Mugs from the Shire – for second breakfast.
For the Coursera course “Online Games: Literature, New Media, and Narrative” by Vanderbilt University, I spent quite some time in LOTRO (“Lord of the Rings online”), crafting my own cosy Hobbit home. These mugs (of which I made eight in total) would fit quite nicely in that virtual second home of mine.
When we started to develop our own glazes in pottery school, I wanted to make something that resembled the shell of a lapwing egg. I grew up with the Dutch cultural-historical competition to find the first peewit egg of the year (“het eerste kievietsei“) and this little tray reminds me of those sunny spring days in the meadow.
Because of my autistic hyperfocus, I always run the risk of going on for hours about my special interests without stopping. To remind myself of the importance of a moment of pause, I crafted this small cup. The hand was drawn in pencil and surrounded with Vaseline to prevent the glaze from sticking.
Poisonous fruit bowl
To raise awareness about how we handle our food, I made this poisonous fruit bowl. Out of hand-scooped clay, from the polluted river nearby. With silt and poisonous engobes, which still give off. If you put a fruit in it, blue/green stains will appear on it. Fortunately, when you rinse off the oxides, you also rinse off the anti-insect poison from your food.
Made out of casting clay with two different kinds of brush glaze, this hedgehog is a nod to the well-known “dilemma of the hedgehogs”. In that fable, it is an exceptionally cold winter and the hedgehogs have to lie close together, as they need one another in order not to freeze to death, even though they sometimes accidentally prick each other. As an ambivert, I can relate to this story. But this ceramic hedgehog fortunately does not sting, on the contrary, its texture feels rather nice.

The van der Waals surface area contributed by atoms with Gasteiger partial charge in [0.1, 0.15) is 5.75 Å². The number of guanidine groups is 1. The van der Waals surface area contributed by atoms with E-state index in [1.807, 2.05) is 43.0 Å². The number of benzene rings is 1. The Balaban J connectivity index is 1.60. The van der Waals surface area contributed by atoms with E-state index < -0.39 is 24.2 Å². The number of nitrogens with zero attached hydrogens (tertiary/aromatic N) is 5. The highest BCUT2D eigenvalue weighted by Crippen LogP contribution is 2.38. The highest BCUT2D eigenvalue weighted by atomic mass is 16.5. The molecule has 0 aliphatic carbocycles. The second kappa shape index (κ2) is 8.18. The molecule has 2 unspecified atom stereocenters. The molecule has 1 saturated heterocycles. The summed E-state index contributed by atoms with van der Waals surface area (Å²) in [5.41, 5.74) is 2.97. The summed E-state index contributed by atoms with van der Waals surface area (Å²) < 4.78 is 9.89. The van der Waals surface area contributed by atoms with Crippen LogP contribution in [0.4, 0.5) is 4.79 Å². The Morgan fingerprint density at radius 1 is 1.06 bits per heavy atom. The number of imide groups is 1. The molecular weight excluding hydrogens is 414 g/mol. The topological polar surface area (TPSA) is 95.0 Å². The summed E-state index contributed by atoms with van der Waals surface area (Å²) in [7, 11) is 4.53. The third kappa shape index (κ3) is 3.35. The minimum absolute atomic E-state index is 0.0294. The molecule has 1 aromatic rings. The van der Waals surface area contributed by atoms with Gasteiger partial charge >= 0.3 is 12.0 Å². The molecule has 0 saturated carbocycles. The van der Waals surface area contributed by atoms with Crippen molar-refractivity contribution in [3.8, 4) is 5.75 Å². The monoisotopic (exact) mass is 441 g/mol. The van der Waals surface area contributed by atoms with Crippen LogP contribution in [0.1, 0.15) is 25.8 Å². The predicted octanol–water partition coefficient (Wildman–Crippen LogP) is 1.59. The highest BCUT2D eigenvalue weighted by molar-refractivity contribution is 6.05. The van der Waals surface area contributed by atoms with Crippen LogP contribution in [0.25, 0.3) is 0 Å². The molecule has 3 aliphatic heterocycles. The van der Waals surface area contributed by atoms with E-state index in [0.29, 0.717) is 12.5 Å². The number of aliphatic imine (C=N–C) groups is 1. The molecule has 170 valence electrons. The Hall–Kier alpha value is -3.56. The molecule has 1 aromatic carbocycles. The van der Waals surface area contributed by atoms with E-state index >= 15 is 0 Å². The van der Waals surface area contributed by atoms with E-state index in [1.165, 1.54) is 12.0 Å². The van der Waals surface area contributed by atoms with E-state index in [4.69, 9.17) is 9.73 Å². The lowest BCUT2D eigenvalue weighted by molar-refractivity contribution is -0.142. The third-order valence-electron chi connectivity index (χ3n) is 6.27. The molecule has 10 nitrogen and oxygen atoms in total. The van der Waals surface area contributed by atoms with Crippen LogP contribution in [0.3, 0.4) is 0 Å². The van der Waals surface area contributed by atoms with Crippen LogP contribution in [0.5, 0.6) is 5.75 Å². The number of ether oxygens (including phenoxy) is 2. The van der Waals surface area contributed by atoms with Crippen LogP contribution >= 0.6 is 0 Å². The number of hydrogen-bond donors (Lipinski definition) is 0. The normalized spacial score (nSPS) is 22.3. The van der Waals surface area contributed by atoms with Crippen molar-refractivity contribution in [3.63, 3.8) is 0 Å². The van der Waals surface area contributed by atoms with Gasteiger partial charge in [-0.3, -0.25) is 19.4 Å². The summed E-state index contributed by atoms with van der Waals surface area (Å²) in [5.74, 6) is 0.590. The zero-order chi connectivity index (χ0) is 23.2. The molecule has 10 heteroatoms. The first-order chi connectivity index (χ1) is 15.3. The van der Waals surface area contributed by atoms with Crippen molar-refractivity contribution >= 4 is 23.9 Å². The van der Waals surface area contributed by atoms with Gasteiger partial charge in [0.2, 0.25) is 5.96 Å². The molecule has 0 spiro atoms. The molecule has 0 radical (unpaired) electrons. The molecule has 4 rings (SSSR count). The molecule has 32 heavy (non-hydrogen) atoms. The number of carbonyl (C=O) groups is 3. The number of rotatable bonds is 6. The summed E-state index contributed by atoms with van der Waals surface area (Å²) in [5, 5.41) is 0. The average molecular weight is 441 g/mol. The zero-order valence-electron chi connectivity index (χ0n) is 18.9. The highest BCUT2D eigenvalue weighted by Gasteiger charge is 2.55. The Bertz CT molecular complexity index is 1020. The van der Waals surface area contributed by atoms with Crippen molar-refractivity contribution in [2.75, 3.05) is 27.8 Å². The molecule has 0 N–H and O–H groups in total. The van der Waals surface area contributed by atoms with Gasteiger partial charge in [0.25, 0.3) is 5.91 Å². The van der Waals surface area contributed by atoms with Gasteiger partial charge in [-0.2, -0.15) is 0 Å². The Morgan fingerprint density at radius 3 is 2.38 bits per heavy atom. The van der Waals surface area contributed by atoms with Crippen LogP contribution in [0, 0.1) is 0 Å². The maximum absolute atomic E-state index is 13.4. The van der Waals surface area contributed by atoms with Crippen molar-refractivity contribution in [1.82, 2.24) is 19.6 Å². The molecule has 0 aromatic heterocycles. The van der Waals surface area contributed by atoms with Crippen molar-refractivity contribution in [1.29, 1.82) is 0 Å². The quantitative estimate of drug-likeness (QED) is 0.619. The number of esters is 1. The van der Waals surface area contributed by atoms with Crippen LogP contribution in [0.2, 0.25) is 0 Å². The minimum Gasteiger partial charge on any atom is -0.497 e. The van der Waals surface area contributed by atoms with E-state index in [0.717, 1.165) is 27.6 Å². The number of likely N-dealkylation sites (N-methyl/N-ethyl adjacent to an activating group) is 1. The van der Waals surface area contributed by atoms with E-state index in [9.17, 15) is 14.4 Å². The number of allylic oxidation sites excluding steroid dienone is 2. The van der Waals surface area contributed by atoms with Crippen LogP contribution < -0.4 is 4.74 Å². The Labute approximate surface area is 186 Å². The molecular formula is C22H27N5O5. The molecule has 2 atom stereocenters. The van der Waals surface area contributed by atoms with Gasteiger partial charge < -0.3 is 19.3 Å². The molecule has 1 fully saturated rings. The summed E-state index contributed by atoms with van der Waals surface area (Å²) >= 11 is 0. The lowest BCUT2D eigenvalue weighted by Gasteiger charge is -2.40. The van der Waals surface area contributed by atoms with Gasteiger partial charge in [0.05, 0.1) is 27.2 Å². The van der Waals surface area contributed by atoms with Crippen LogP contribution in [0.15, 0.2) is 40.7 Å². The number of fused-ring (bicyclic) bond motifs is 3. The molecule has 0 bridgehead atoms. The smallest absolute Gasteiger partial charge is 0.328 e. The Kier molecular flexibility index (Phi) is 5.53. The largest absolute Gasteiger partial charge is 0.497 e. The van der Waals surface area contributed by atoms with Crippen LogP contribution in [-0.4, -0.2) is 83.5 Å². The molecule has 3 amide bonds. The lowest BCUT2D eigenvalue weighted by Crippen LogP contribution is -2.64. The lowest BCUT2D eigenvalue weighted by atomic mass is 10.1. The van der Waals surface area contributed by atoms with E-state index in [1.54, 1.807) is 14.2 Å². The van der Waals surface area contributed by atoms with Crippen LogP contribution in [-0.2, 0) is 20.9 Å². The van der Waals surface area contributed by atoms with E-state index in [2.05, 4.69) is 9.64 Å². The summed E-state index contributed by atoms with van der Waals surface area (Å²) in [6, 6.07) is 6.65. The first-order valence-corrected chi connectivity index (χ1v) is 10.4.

Cello treasure box
Much treasure and many surprises to be found in my ‘cello… therefore I made this treasure box in its image and baked it in an unpredictable low-firing process that was inspired by traditional Japanese raku firing.
Pigeons of peace
Although in Dutch, we have only one word meaning both pigeon and dove – “duif” – people do percieve a difference between the two. The latter a beautiful symbol of love and peace, whilst the other is scolded for being an air rat and worse. Maybe it is better in other cultures, but in the Netherlands most people seem not to like pigeons. But I do. I think they are beautiful and sweet, I feed them and sing to them. And I made them from casting clay, with all kinds of different grey glazes, as I wish the pigeons some peace.
In the beginning…
This little pot was one of my very first ceramic works. I started it on a classic potter’s kick-wheel and finished it by hand moulding. It is made of white (“silver sand”) clay, covered with strips of newspaper and painted with a brown layer of clay. The newspaper burned in the kiln and that is how this pattern came about. I hoped that the decorations would resemble an inversion of the brush strokes that I love to practise as calligraphy.